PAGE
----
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UNITED STATES v. WOOD

February 2, 1967

UNITED STATES of America
v.
Helen WOOD, Defendant



The opinion of the court was delivered by: TENNEY

MEMORANDUM

 TENNEY, District Judge.

 Defendant moves herein for an order: (1) pursuant to Rule 16 of the Federal Rules of Criminal Procedure directing the United States Attorney to permit defendant's counsel to inspect and copy any relevant statements or confessions made by said defendant; and (2) pursuant to Rule 41 of said Rules directing suppression of certain evidence seized during a search of a basement beneath defendant's place of business conducted pursuant to a search warrant.

 Defendant is charged in a three-count indictment with having in her possession chattels, each having a value of more than $100.00, to wit, three Underwood typewriters, which had been stolen from an interstate shipment, knowing the same to have been stolen, in violation of Title 18 U.S.C. § 659 (1964).

 Motion for Discovery and Inspection.

 Defendant alleges that at the time of her arrest, she was taken to an office of the Federal Bureau of Investigation where she was questioned with respect to the charges set forth in this indictment. A written statement was signed by her but she was not given a copy of it. The Government contends that no sufficient reason has been given for the Court to exercise its discretion and grant defendant the relief sought.

 Rule 16(a) of the Federal Rules of Criminal Procedure provides in pertinent part that

 
Upon motion of a defendant the court may order the attorney for the government to permit the defendant to inspect and copy or photograph any relevant (1) written or recorded statements or confessions made by the defendant * * * within the possession, custody or control of the government * * *.

 I have recently held that under the amended Rule 16(a), a defendant is not required to advance a "compelling" reason for discovery and inspection before a motion under said Rule is granted. Nevertheless, some demonstration of need will be required before the Court will grant such request. United States v. Leighton, 265 F. Supp. 27, S.D.N.Y., Jan. 23, 1967; United States v. Diliberto, 264 F. Supp. 181, S.D.N.Y., Jan. 5, 1967; cf. United States v. Roberts, 264 F. Supp. 622 S.D.N.Y., Dec. 29, 1966.

 No such showing has been made herein, and, accordingly, this motion will be denied unless defendant, within ten (10) days of the date of this order, will submit an affidavit to me setting forth the grounds for the request. If such affidavit is submitted, the Government will be afforded an opportunity to answer within five (5) days of its receipt of said papers.

 Motion to Suppress.

 Defendant alleges that on or about August 31, 1966, agents of the Federal Bureau of Investigation visited her store in Manhattan while she was absent therefrom. A search warrant was served on her son, who was in charge of the store at that time. The agents "then * * * proceeded to the basement of said premises and conducted a search thereof." While searching said basement, three typewriters, empty cartons and papers were found and seized. Defendant seeks to suppress the use of these items on the ground that there was no probable cause for the issuance of the search warrant.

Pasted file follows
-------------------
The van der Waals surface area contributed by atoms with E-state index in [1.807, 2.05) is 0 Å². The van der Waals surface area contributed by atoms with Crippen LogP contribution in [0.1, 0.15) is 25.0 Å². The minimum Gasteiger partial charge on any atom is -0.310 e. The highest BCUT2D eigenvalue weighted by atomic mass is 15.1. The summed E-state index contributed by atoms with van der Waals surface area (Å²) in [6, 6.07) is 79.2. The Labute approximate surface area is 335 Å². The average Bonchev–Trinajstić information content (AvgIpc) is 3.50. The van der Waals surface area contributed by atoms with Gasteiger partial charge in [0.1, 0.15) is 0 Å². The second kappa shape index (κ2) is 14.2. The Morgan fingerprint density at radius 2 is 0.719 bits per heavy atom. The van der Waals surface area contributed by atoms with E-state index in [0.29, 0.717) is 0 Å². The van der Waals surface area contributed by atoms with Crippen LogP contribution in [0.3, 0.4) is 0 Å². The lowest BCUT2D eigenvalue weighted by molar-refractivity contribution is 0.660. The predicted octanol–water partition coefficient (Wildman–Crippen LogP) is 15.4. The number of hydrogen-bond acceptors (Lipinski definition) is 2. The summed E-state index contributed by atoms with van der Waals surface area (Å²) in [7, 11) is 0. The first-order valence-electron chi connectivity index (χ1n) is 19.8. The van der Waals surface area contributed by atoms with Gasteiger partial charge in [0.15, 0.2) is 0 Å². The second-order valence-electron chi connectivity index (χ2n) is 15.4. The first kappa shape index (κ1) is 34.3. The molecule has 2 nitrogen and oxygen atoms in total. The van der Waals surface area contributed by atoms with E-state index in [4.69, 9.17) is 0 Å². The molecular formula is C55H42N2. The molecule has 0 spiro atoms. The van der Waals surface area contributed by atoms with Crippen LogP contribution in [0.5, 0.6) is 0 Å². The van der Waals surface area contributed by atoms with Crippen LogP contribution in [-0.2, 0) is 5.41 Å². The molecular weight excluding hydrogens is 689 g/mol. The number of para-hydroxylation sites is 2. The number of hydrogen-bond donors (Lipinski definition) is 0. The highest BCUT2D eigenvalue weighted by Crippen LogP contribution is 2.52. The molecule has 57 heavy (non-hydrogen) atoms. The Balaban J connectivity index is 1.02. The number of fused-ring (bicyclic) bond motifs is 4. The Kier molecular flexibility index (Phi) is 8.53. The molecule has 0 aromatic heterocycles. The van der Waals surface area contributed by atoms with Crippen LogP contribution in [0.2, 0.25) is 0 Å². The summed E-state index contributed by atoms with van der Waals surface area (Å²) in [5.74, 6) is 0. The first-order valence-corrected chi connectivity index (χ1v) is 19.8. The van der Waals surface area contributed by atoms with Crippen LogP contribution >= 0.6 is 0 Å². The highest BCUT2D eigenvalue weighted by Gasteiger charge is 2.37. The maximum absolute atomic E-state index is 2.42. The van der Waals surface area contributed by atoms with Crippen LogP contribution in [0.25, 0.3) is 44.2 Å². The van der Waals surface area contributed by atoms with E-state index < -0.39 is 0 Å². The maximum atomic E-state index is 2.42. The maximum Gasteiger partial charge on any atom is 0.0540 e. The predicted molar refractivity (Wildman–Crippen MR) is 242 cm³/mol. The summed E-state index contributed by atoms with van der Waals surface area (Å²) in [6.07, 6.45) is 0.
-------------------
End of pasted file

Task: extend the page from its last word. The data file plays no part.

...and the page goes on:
Before reaching the issue of probable cause, I have serious reservations with respect to the standing of this defendant to challenge the search. Any discussion of standing necessarily must include a detailed examination of the Supreme Court's decision in Jones v. United States, 362 U.S. 257, 80 S. Ct. 725, 4 L. Ed. 2d 697 (1960). In Jones, the defendant was convicted of violating the federal narcotics law, to wit, 26 U.S.C. § 4704(a) (sale, etc., of narcotics not from the original stamped package) and 21 U.S.C. § 174 (facilitating concealment and sale of narcotics knowing the same to have been illegally imported). Prior to trial, he moved to suppress any evidence obtained pursuant to the execution of a search warrant because the warrant had allegedly been issued without probable cause. The district judge denied the motion on the ground that petitioner neither alleged ownership of the seized articles nor had an interest in the apartment searched greater than that of an invitee or guest, and, hence, lacked standing to object.

 In reversing Jones' conviction, the Supreme Court noted that "ordinarily * * * it is entirely proper to require of one who seeks to challenge the legality of a search as the basis for suppressing relevant evidence that he allege, and if the allegation be disputed that he establish, that he himself was the victim of an invasion of privacy." Id. at 261, 80 S. Ct. at 731. To show this invasion of privacy or "to establish 'standing' Courts of Appeal have generally required that the movant claim either to have owned or possessed the seized property or to have had a substantial possessory interest in the premises searched." Ibid. However, where a conviction may be obtained on a mere showing of possession (such as a federal narcotics conviction), Rule 41(e) of the Federal Rules of Criminal Procedure should not be utilized to deprive a defendant of standing. Otherwise, a defendant in such a ...


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